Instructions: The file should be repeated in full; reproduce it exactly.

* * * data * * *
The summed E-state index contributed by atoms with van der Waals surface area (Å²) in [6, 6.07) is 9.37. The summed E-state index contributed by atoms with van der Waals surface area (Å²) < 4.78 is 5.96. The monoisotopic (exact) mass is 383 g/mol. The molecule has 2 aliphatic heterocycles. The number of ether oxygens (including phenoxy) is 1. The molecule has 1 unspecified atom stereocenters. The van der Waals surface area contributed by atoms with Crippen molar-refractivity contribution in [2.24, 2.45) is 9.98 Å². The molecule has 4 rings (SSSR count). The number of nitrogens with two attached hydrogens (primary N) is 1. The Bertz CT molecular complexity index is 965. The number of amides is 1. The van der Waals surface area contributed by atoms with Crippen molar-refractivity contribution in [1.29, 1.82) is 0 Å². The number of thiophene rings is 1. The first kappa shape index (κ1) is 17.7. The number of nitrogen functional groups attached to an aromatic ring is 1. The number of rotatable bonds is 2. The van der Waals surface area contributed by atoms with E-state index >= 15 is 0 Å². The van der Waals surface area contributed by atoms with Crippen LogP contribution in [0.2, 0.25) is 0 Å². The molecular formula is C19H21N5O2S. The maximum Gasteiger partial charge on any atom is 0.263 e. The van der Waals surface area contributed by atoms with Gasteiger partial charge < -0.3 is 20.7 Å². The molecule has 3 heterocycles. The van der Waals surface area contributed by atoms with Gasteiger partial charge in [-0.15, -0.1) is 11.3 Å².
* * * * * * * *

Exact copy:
The summed E-state index contributed by atoms with van der Waals surface area (Å²) in [6, 6.07) is 9.37. The summed E-state index contributed by atoms with van der Waals surface area (Å²) < 4.78 is 5.96. The monoisotopic (exact) mass is 383 g/mol. The molecule has 2 aliphatic heterocycles. The number of ether oxygens (including phenoxy) is 1. The molecule has 1 unspecified atom stereocenters. The van der Waals surface area contributed by atoms with Crippen molar-refractivity contribution in [2.24, 2.45) is 9.98 Å². The molecule has 4 rings (SSSR count). The number of nitrogens with two attached hydrogens (primary N) is 1. The Bertz CT molecular complexity index is 965. The number of amides is 1. The van der Waals surface area contributed by atoms with Crippen molar-refractivity contribution in [1.29, 1.82) is 0 Å². The number of thiophene rings is 1. The first kappa shape index (κ1) is 17.7. The number of nitrogen functional groups attached to an aromatic ring is 1. The number of rotatable bonds is 2. The van der Waals surface area contributed by atoms with E-state index >= 15 is 0 Å². The van der Waals surface area contributed by atoms with Crippen LogP contribution in [0.2, 0.25) is 0 Å². The molecular formula is C19H21N5O2S. The maximum Gasteiger partial charge on any atom is 0.263 e. The van der Waals surface area contributed by atoms with Gasteiger partial charge < -0.3 is 20.7 Å². The molecule has 3 heterocycles. The van der Waals surface area contributed by atoms with Gasteiger partial charge in [-0.15, -0.1) is 11.3 Å².